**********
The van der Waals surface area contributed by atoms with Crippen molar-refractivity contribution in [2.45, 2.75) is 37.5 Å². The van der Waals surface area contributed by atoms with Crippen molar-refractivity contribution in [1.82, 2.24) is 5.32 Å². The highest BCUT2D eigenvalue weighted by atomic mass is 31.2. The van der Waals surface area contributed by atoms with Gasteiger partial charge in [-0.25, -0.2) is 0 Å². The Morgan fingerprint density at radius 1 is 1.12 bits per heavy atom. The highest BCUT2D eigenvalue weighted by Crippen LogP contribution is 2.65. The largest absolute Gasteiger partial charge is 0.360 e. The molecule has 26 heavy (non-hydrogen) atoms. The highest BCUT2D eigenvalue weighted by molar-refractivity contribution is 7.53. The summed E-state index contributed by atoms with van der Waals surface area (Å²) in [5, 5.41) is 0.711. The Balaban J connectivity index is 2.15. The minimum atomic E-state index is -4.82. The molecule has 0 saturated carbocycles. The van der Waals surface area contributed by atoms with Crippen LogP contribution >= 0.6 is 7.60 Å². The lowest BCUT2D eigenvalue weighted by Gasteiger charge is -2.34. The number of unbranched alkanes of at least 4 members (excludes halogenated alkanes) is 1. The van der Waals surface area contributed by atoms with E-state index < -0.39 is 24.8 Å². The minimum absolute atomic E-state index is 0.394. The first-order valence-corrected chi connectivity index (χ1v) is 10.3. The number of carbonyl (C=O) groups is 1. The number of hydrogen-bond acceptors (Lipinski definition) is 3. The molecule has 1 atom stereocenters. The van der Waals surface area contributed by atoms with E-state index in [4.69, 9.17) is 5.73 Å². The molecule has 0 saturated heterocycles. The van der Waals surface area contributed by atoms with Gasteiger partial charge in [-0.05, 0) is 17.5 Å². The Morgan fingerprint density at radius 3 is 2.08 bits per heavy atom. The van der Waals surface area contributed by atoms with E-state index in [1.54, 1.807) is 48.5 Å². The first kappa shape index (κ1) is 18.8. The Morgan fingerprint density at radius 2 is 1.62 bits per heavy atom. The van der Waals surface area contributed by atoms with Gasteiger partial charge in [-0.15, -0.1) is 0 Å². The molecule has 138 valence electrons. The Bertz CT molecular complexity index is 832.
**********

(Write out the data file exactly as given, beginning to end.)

The van der Waals surface area contributed by atoms with Crippen molar-refractivity contribution in [2.45, 2.75) is 37.5 Å². The van der Waals surface area contributed by atoms with Crippen molar-refractivity contribution in [1.82, 2.24) is 5.32 Å². The highest BCUT2D eigenvalue weighted by atomic mass is 31.2. The van der Waals surface area contributed by atoms with Gasteiger partial charge in [-0.25, -0.2) is 0 Å². The Morgan fingerprint density at radius 1 is 1.12 bits per heavy atom. The highest BCUT2D eigenvalue weighted by Crippen LogP contribution is 2.65. The largest absolute Gasteiger partial charge is 0.360 e. The molecule has 26 heavy (non-hydrogen) atoms. The highest BCUT2D eigenvalue weighted by molar-refractivity contribution is 7.53. The summed E-state index contributed by atoms with van der Waals surface area (Å²) in [5, 5.41) is 0.711. The Balaban J connectivity index is 2.15. The minimum atomic E-state index is -4.82. The molecule has 0 saturated carbocycles. The van der Waals surface area contributed by atoms with Crippen LogP contribution >= 0.6 is 7.60 Å². The lowest BCUT2D eigenvalue weighted by Gasteiger charge is -2.34. The number of unbranched alkanes of at least 4 members (excludes halogenated alkanes) is 1. The van der Waals surface area contributed by atoms with E-state index < -0.39 is 24.8 Å². The minimum absolute atomic E-state index is 0.394. The first-order valence-corrected chi connectivity index (χ1v) is 10.3. The number of carbonyl (C=O) groups is 1. The number of hydrogen-bond acceptors (Lipinski definition) is 3. The molecule has 1 atom stereocenters. The van der Waals surface area contributed by atoms with E-state index in [4.69, 9.17) is 5.73 Å². The molecule has 0 saturated heterocycles. The van der Waals surface area contributed by atoms with Gasteiger partial charge in [-0.05, 0) is 17.5 Å². The Morgan fingerprint density at radius 3 is 2.08 bits per heavy atom. The van der Waals surface area contributed by atoms with E-state index in [1.54, 1.807) is 48.5 Å². The first kappa shape index (κ1) is 18.8. The Morgan fingerprint density at radius 2 is 1.62 bits per heavy atom. The van der Waals surface area contributed by atoms with Gasteiger partial charge in [-0.15, -0.1) is 0 Å². The molecule has 138 valence electrons. The Bertz CT molecular complexity index is 832.